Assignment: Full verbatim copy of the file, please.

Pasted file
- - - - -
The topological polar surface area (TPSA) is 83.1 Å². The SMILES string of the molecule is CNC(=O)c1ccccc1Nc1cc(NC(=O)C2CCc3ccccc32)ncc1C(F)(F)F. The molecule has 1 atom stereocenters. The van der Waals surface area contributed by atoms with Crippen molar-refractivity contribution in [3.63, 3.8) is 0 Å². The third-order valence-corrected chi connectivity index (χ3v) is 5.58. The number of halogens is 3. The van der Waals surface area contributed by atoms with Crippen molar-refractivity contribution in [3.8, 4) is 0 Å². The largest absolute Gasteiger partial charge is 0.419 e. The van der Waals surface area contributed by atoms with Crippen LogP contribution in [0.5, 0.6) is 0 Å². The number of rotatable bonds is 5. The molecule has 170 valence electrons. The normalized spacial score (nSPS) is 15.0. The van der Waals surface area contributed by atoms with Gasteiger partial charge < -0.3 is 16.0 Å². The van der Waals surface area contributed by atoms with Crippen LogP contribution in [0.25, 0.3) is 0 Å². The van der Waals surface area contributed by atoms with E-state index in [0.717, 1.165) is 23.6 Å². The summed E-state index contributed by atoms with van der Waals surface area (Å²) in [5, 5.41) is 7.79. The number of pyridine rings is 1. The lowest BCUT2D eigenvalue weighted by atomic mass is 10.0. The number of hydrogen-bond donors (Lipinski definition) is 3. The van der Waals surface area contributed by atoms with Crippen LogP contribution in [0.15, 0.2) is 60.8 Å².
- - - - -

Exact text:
The topological polar surface area (TPSA) is 83.1 Å². The SMILES string of the molecule is CNC(=O)c1ccccc1Nc1cc(NC(=O)C2CCc3ccccc32)ncc1C(F)(F)F. The molecule has 1 atom stereocenters. The van der Waals surface area contributed by atoms with Crippen molar-refractivity contribution in [3.63, 3.8) is 0 Å². The third-order valence-corrected chi connectivity index (χ3v) is 5.58. The number of halogens is 3. The van der Waals surface area contributed by atoms with Crippen molar-refractivity contribution in [3.8, 4) is 0 Å². The largest absolute Gasteiger partial charge is 0.419 e. The van der Waals surface area contributed by atoms with Crippen LogP contribution in [0.5, 0.6) is 0 Å². The number of rotatable bonds is 5. The molecule has 170 valence electrons. The normalized spacial score (nSPS) is 15.0. The van der Waals surface area contributed by atoms with Gasteiger partial charge < -0.3 is 16.0 Å². The van der Waals surface area contributed by atoms with Crippen LogP contribution in [0.25, 0.3) is 0 Å². The van der Waals surface area contributed by atoms with E-state index in [0.717, 1.165) is 23.6 Å². The summed E-state index contributed by atoms with van der Waals surface area (Å²) in [5, 5.41) is 7.79. The number of pyridine rings is 1. The lowest BCUT2D eigenvalue weighted by atomic mass is 10.0. The number of hydrogen-bond donors (Lipinski definition) is 3. The van der Waals surface area contributed by atoms with Crippen LogP contribution in [0.15, 0.2) is 60.8 Å².